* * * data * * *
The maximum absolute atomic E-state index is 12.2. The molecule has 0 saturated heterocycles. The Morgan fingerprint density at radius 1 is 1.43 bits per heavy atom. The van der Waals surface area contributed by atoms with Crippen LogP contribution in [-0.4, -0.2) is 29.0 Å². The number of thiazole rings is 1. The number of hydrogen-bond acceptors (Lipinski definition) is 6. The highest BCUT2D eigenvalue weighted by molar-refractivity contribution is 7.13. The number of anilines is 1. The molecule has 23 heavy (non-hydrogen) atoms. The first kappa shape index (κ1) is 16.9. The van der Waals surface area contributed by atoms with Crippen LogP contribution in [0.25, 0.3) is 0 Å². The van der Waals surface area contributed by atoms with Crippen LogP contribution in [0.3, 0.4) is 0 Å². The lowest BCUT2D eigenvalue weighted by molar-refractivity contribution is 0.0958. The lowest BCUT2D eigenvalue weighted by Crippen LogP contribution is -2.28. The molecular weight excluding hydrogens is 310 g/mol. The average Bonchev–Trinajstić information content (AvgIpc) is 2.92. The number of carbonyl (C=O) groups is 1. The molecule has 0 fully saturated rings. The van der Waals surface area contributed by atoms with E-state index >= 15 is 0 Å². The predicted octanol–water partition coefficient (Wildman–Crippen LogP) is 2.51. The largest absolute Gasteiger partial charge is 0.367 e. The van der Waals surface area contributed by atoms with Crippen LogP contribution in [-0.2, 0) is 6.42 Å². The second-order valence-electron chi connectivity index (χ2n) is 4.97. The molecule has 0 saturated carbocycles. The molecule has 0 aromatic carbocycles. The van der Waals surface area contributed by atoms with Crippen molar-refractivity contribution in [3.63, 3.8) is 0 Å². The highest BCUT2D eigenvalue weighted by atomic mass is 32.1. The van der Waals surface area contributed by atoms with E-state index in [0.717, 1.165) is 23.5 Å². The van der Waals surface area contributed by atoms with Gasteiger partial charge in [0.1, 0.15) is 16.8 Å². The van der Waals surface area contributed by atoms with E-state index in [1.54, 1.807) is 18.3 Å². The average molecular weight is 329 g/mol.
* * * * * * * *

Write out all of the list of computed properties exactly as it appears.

The maximum absolute atomic E-state index is 12.2. The molecule has 0 saturated heterocycles. The Morgan fingerprint density at radius 1 is 1.43 bits per heavy atom. The van der Waals surface area contributed by atoms with Crippen LogP contribution in [-0.4, -0.2) is 29.0 Å². The number of thiazole rings is 1. The number of hydrogen-bond acceptors (Lipinski definition) is 6. The highest BCUT2D eigenvalue weighted by molar-refractivity contribution is 7.13. The number of anilines is 1. The molecule has 23 heavy (non-hydrogen) atoms. The first kappa shape index (κ1) is 16.9. The van der Waals surface area contributed by atoms with Crippen LogP contribution in [0.25, 0.3) is 0 Å². The van der Waals surface area contributed by atoms with Crippen LogP contribution in [0.3, 0.4) is 0 Å². The lowest BCUT2D eigenvalue weighted by molar-refractivity contribution is 0.0958. The lowest BCUT2D eigenvalue weighted by Crippen LogP contribution is -2.28. The molecular weight excluding hydrogens is 310 g/mol. The average Bonchev–Trinajstić information content (AvgIpc) is 2.92. The number of carbonyl (C=O) groups is 1. The molecule has 0 fully saturated rings. The van der Waals surface area contributed by atoms with E-state index >= 15 is 0 Å². The predicted octanol–water partition coefficient (Wildman–Crippen LogP) is 2.51. The largest absolute Gasteiger partial charge is 0.367 e. The van der Waals surface area contributed by atoms with Crippen LogP contribution in [-0.2, 0) is 6.42 Å². The second-order valence-electron chi connectivity index (χ2n) is 4.97. The molecule has 0 saturated carbocycles. The molecule has 0 aromatic carbocycles. The van der Waals surface area contributed by atoms with Crippen molar-refractivity contribution in [3.63, 3.8) is 0 Å². The highest BCUT2D eigenvalue weighted by atomic mass is 32.1. The van der Waals surface area contributed by atoms with E-state index in [0.717, 1.165) is 23.5 Å². The van der Waals surface area contributed by atoms with Gasteiger partial charge in [0.1, 0.15) is 16.8 Å². The van der Waals surface area contributed by atoms with E-state index in [1.54, 1.807) is 18.3 Å². The average molecular weight is 329 g/mol.